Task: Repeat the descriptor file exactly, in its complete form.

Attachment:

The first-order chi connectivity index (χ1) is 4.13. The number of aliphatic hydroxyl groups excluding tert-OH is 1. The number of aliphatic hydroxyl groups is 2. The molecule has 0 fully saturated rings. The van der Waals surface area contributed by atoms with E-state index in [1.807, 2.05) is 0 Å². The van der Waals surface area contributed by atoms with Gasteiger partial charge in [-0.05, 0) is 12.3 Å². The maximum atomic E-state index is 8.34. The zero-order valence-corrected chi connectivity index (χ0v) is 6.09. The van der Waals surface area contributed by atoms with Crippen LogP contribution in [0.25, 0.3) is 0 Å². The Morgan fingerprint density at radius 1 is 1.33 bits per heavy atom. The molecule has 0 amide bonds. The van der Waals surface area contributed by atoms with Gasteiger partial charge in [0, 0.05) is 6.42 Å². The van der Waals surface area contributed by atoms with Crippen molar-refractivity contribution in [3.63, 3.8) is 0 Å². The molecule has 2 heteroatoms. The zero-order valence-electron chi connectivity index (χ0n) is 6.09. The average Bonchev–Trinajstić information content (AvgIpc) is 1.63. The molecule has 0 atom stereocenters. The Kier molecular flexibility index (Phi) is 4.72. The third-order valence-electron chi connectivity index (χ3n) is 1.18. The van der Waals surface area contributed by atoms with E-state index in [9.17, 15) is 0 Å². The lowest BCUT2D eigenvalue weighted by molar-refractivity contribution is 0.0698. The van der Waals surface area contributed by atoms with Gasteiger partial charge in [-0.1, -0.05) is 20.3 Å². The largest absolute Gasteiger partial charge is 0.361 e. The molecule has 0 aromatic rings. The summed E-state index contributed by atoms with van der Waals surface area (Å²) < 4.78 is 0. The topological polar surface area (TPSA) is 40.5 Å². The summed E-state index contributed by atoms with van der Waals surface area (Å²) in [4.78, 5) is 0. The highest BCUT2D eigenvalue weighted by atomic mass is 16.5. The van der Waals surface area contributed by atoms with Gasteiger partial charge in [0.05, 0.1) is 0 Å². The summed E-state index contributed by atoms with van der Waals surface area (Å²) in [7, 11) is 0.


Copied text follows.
The first-order chi connectivity index (χ1) is 4.13. The number of aliphatic hydroxyl groups excluding tert-OH is 1. The number of aliphatic hydroxyl groups is 2. The molecule has 0 fully saturated rings. The van der Waals surface area contributed by atoms with E-state index in [1.807, 2.05) is 0 Å². The van der Waals surface area contributed by atoms with Gasteiger partial charge in [-0.05, 0) is 12.3 Å². The maximum atomic E-state index is 8.34. The zero-order valence-corrected chi connectivity index (χ0v) is 6.09. The van der Waals surface area contributed by atoms with Crippen LogP contribution in [0.25, 0.3) is 0 Å². The Morgan fingerprint density at radius 1 is 1.33 bits per heavy atom. The molecule has 0 amide bonds. The van der Waals surface area contributed by atoms with Gasteiger partial charge in [0, 0.05) is 6.42 Å². The van der Waals surface area contributed by atoms with Crippen molar-refractivity contribution in [3.63, 3.8) is 0 Å². The molecule has 2 heteroatoms. The zero-order valence-electron chi connectivity index (χ0n) is 6.09. The average Bonchev–Trinajstić information content (AvgIpc) is 1.63. The molecule has 0 atom stereocenters. The Kier molecular flexibility index (Phi) is 4.72. The third-order valence-electron chi connectivity index (χ3n) is 1.18. The van der Waals surface area contributed by atoms with E-state index in [9.17, 15) is 0 Å². The lowest BCUT2D eigenvalue weighted by molar-refractivity contribution is 0.0698. The van der Waals surface area contributed by atoms with Gasteiger partial charge in [-0.1, -0.05) is 20.3 Å². The largest absolute Gasteiger partial charge is 0.361 e. The molecule has 0 aromatic rings. The summed E-state index contributed by atoms with van der Waals surface area (Å²) < 4.78 is 0. The topological polar surface area (TPSA) is 40.5 Å². The summed E-state index contributed by atoms with van der Waals surface area (Å²) in [4.78, 5) is 0. The highest BCUT2D eigenvalue weighted by atomic mass is 16.5. The van der Waals surface area contributed by atoms with Gasteiger partial charge in [0.05, 0.1) is 0 Å². The summed E-state index contributed by atoms with van der Waals surface area (Å²) in [7, 11) is 0.